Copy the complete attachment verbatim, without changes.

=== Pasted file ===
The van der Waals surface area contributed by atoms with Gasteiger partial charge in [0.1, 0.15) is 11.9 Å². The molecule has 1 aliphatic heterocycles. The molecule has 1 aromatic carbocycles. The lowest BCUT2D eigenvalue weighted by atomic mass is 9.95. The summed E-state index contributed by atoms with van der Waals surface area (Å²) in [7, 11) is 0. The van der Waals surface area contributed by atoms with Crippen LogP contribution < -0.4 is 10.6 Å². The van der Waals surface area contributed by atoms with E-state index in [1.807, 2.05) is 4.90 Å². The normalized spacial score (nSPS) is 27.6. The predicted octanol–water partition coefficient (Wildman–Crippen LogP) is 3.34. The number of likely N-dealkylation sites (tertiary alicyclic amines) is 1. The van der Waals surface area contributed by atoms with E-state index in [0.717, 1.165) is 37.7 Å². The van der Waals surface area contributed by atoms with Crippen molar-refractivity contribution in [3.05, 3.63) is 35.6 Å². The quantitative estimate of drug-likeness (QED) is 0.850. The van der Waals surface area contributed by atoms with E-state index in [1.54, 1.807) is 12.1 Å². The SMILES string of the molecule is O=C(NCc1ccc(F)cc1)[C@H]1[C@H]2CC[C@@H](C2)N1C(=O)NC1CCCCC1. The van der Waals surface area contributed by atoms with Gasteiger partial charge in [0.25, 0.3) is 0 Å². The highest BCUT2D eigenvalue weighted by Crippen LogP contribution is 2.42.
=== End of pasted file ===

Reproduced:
The van der Waals surface area contributed by atoms with Gasteiger partial charge in [0.1, 0.15) is 11.9 Å². The molecule has 1 aliphatic heterocycles. The molecule has 1 aromatic carbocycles. The lowest BCUT2D eigenvalue weighted by atomic mass is 9.95. The summed E-state index contributed by atoms with van der Waals surface area (Å²) in [7, 11) is 0. The van der Waals surface area contributed by atoms with Crippen LogP contribution < -0.4 is 10.6 Å². The van der Waals surface area contributed by atoms with E-state index in [1.807, 2.05) is 4.90 Å². The normalized spacial score (nSPS) is 27.6. The predicted octanol–water partition coefficient (Wildman–Crippen LogP) is 3.34. The number of likely N-dealkylation sites (tertiary alicyclic amines) is 1. The van der Waals surface area contributed by atoms with E-state index in [0.717, 1.165) is 37.7 Å². The van der Waals surface area contributed by atoms with Crippen molar-refractivity contribution in [3.05, 3.63) is 35.6 Å². The quantitative estimate of drug-likeness (QED) is 0.850. The van der Waals surface area contributed by atoms with E-state index in [1.54, 1.807) is 12.1 Å². The SMILES string of the molecule is O=C(NCc1ccc(F)cc1)[C@H]1[C@H]2CC[C@@H](C2)N1C(=O)NC1CCCCC1. The van der Waals surface area contributed by atoms with Gasteiger partial charge in [0.25, 0.3) is 0 Å². The highest BCUT2D eigenvalue weighted by Crippen LogP contribution is 2.42.